or

b) the application pertains to a sector, which is notified by the Central Government

or

c) in the case of a National Phase application, India is chosen as the competent ‘International Searching Authority’ or elected as an ‘International Preliminary Examining Authority’ in the corresponding PCT application,
or

d) the applicant is eligible under an arrangement for processing a patent application pursuant to an agreement between the IPO and a foreign Patent Office.

Additionally, a request for early publication is required to be filed, in case the application has not already been published.

2. Is there a limit on the number of requests for an expedited examination that are taken up by the IPO?

Yes, the IPO entertains a limited number of requests for expedited examination in a year. This number is publicly notified at the start of the calendar year, and once the limit is met, no more requests for expedited examination are entertained. Therefore, it is recommended that the request should be filed at the start of the calendar year.

3. Is it possible to file a request for expedited examination after filing a regular request for examination?

Yes, if the conditions for filing an expedited examination are met, the applicant may convert a regular request for an examination into a request for expedited examination by making a request in the prescribed format and paying the difference in the prescribed fee.

4. How can a patent application expedite the grant of a patent application in India?

The following may expedite the grant of an application:

a) Filing a request for an early publication of the application (as an application is taken up for examination only after it has been published).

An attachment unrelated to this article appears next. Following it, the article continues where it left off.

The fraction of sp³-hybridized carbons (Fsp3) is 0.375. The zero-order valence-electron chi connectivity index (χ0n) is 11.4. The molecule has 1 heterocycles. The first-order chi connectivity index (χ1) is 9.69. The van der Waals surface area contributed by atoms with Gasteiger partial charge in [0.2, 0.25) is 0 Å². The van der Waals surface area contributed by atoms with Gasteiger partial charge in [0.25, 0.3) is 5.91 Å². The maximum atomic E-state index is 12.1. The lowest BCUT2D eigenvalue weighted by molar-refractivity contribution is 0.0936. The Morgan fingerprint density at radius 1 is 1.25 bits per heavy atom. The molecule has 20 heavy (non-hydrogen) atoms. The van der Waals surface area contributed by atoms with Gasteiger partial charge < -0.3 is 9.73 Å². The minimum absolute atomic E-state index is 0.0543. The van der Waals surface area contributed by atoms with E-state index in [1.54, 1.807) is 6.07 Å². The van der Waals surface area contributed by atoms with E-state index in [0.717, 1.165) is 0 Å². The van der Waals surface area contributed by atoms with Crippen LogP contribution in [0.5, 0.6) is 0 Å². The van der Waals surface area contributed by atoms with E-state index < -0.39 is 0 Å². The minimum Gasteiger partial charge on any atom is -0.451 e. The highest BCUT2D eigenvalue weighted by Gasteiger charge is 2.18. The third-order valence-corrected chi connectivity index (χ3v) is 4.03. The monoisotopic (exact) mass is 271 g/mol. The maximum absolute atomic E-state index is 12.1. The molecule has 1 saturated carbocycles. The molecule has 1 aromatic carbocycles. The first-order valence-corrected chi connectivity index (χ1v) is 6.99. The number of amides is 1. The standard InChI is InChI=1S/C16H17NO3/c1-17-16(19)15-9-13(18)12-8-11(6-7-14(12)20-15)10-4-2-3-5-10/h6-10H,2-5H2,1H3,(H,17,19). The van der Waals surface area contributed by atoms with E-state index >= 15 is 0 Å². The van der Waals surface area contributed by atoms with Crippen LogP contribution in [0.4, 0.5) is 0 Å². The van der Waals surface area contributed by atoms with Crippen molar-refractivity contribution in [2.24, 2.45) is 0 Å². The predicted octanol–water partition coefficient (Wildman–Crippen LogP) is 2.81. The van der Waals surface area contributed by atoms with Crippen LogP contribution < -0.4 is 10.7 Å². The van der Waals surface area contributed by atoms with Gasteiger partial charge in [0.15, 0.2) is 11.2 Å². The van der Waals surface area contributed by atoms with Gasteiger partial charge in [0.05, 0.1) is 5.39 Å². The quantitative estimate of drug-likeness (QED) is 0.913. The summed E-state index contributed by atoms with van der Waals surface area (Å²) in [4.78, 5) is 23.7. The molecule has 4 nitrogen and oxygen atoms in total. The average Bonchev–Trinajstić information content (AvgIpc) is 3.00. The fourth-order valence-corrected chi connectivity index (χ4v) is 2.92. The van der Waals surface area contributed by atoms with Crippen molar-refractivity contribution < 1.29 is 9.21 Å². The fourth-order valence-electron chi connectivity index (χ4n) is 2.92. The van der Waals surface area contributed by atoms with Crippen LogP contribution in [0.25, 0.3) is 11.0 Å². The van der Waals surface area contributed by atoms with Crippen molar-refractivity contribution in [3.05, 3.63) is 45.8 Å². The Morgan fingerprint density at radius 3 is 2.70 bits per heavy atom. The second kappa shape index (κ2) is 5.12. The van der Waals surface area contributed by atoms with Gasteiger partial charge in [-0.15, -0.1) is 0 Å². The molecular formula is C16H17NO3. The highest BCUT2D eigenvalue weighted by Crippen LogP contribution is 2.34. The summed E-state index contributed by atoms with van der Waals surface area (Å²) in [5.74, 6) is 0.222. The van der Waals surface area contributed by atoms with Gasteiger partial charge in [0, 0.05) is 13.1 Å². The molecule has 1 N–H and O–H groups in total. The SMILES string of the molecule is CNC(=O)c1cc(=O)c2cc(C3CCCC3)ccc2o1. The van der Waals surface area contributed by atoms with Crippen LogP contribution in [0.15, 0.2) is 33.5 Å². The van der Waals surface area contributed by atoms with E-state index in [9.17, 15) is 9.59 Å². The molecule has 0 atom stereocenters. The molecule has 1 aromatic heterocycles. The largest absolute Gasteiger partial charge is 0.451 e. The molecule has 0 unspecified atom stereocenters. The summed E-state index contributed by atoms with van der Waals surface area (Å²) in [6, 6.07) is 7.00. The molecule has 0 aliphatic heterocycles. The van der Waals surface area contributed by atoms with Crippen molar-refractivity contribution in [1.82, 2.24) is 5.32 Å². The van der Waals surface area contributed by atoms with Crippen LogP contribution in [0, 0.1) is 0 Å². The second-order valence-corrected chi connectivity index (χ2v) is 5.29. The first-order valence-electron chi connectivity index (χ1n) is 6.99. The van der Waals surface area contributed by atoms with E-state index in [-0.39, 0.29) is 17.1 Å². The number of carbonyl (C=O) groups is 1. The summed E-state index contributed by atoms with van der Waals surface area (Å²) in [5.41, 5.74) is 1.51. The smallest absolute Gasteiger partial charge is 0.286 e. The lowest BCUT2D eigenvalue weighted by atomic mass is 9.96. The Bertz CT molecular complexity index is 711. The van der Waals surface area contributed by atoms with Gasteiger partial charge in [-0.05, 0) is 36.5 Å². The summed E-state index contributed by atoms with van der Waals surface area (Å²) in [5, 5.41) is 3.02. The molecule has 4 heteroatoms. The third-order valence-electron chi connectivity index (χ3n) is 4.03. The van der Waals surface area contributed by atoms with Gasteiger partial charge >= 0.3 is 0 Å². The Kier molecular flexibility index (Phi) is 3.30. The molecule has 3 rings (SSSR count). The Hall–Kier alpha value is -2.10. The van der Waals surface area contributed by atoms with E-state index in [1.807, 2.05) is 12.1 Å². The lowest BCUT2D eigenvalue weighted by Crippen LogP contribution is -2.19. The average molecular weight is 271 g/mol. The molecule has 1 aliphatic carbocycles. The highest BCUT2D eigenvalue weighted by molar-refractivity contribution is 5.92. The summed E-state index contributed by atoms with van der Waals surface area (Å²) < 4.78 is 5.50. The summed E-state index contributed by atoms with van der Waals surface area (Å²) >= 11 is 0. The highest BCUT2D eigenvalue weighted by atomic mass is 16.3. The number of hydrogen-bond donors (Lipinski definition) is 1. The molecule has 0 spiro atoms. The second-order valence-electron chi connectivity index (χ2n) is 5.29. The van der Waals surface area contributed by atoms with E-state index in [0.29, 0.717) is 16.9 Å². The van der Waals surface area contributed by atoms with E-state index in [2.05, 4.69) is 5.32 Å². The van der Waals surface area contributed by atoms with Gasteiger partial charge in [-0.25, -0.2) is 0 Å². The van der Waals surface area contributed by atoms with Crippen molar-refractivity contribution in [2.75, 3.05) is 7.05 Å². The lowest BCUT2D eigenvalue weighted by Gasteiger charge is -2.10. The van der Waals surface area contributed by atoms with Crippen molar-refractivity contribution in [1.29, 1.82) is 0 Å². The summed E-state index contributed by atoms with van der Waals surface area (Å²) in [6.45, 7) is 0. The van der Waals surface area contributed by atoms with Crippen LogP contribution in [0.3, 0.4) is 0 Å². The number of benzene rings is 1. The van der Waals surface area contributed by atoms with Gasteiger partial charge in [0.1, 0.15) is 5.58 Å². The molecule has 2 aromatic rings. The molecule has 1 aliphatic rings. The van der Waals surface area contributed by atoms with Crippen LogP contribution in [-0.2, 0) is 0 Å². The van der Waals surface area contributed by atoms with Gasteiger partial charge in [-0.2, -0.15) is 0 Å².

b) Filing a request for examination along with the application itself.

c) In case of a National Phase application, filing an express request for examination before the expiry of 31 months.

d) Filing a request for expedited examination, if the patent applicant qualifies.

e) Filing a response to the First Examination Report at the earliest.

f) Filing all the necessary formal documents at the earliest.

5. Is it possible to initiate an examination of a National Phase application before the expiry of the 31 months’ period?

Yes, an express request for examination may be filed to initiate the examination of a National Phase application before the expiry of the 31 month period.

6. Is India part of any Patent Prosecution Highway (PPH) program?

The IPO has entered into a bilateral PPH pilot program with the Japanese Patent Office (JPO) for a trial period of three years starting from November 2019.

Under this program, the IPO will receive patent applications only in the technical fields of electrical engineering, electronics, computer science, information technology, physics, civil engineering, mechanical engineering, textiles, automobiles, and metallurgy.